We’re fond of saying, “Buy and hold is dead!” It’s our contention-based on our reading of history–that the stock market is much too volatile, much too prone to painful macd histogram drops of hundreds or thousands of points, for any investor to stay married to his or her positions. It’s especially true in retirement planning for people who are within a few years of saying goodbye to the workaday world and living off a pension, Social Security and investment income.
On 3/26/04, some wise guy on Bloomberg TV made the brilliant assertion that someone who invested in stocks in the days immediately after the 9-11 terror attack would be way ahead today. Sure, the DOW and NASDAQ are much better than they appeared when the World Trade Center was smoldering rubble. But all of the gain came in the last year! Anyone holding shares for the past 2-1/2 years would have experienced several stomach-churning reversals, including the recent correction. Who needs that?
We prefer to save ourselves from ulcers by following the sage advice of legendary investor Bernard Baruch–“I always bought my stocks a little late, and I usually sold them a little early, but I made a fortune in between!”
The challenge, of course, is to determine the best time to buy and sell. Every day we are bombarded by messages exhorting us to “get in” or “get out.” We face a blizzard of business headlines, earnings and economic reports, analyst upgrades and downgrades, media hype, ongoing terror threats, Alan Greenspan addresses and assorted rumors and manipulation by insiders. There is great potential for information overload that leads to investor paralysis, missed opportunities and depressing losses.
The VIX 200-day MA fell further last week and closed at 12.40 Fri. The multi-decade low was 12.29 in mid-Feb ’94 during a 9.7% SPX correction over 60 calendar days from early-Feb to late-Mar. The 9.7% SPX pullback followed the longest period in history, i.e. 3 1/2 years, without over a 9% SPX correction. Currently, SPX is in the second longest period in history without a 9% or more pullback, i.e. over three years.
Last week, VIX continued to stay below the 200-day MA and closed at 11.96 Fri (see chart below). Also, the price chart shows SPX continued to trade in the upper half of the daily Bollinger Band, i.e. above the 20-day MA, currently at 1,278 1/2. A break below the 20-day MA may cause SPX to fall quickly to the lower Bollinger Band, currently at 1,254 1/4. SPX has generally held 1,250 for over three-months, in part, because 1,246 is a multi-year Fibonacci level.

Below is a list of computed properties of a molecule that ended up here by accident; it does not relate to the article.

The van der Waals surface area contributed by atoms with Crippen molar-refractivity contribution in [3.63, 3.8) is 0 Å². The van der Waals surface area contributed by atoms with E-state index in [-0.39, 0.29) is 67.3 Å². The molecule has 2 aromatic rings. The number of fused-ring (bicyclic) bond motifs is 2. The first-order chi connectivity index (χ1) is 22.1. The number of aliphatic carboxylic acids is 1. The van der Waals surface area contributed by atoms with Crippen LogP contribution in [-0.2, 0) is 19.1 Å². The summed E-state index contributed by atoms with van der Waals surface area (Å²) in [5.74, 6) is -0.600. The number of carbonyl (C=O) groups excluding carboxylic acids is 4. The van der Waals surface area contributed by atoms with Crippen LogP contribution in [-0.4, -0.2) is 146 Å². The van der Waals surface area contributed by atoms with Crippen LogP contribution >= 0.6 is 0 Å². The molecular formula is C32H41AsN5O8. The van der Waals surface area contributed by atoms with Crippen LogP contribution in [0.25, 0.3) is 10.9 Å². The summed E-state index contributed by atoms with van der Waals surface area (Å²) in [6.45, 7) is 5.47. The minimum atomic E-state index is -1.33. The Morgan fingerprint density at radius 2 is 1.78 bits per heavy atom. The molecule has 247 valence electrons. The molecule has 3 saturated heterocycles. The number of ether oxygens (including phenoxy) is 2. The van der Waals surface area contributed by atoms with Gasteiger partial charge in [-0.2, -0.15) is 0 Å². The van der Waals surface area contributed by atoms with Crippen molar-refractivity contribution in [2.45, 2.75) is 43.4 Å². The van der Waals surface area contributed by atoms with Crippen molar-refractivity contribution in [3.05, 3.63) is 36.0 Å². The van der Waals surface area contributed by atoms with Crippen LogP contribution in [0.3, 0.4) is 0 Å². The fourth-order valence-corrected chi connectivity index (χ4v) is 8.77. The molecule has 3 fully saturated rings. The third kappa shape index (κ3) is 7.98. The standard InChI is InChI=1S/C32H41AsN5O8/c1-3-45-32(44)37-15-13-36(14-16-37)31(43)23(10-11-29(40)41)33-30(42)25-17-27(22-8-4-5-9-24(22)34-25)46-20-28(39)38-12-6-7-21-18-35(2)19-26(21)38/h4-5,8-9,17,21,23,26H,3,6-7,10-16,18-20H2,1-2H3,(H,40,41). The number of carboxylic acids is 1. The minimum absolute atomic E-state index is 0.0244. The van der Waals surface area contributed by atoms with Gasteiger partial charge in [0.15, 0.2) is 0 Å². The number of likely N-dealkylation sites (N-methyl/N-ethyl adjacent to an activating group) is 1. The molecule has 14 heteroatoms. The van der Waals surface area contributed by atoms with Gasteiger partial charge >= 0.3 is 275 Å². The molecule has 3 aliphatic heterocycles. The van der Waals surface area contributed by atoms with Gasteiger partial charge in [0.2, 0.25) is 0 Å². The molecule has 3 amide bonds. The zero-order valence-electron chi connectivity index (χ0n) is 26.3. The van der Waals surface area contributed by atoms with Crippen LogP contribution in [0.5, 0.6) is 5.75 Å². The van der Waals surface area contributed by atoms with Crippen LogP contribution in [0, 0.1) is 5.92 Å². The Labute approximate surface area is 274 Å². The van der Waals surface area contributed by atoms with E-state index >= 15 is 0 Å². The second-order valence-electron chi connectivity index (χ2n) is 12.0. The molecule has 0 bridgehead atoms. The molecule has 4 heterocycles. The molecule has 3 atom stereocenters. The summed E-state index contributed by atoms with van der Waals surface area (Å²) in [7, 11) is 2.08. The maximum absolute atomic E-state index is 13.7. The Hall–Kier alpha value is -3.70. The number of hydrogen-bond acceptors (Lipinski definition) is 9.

The NYSE Oscillator (NYMO below) closed below negative 11, which suggests the first pullback will be limited, perhaps to around 1,260. SPX may then make another attempt to break 1,300, although 1,275, which has been a key level, and the 20 & 50 day MAs, which are rising toward 1,280, may turn back another rally attempt. It’s uncertain how swiftly or slowly the potential pullback will take place. However, the bulk of the move could be on a few big down days or on a grinding downtrend over a few weeks, although, the week of Mar triple-witching expirations typically have slight upward biases.
There’s a slim possibility that SPX will rise to the five-year high at 1,316 from current levels. However, both fundamental and technical data make it unlikely. More newsletter advisors are suggesting taking profits, the FOMC meeting is Mar 28th, the megaphone, head & shoulders, and rising wedge patterns are bearish, the VIX 200-day MA and SPX to VIX ratio reflect very high market risk, Nasdaq has lagged, SPX was turned away near 1,300, etc. Nonetheless, a breakout, e.g. a short-squeeze, above 1,300, perhaps on a steep fall in oil prices, should be taken into account, particularly if SPX closes above 1,295.
If SPX closes significantly below 1,246, the Jul to Oct congestion area between 1,200 and 1,240 is a major support zone. However, a 9% pullback would send SPX to the Oct lows. The Dow’s MACD created a bearish crossover last week. If an SPX MACD bearish crossover seems inevitable, then selling may accelerate. Currently, the SPX MACD is moving towards a bearish crossover (see below). However, a bullish kiss may cause a powerful bounce. So, SPX’s MACD will be an important indicator to watch next week.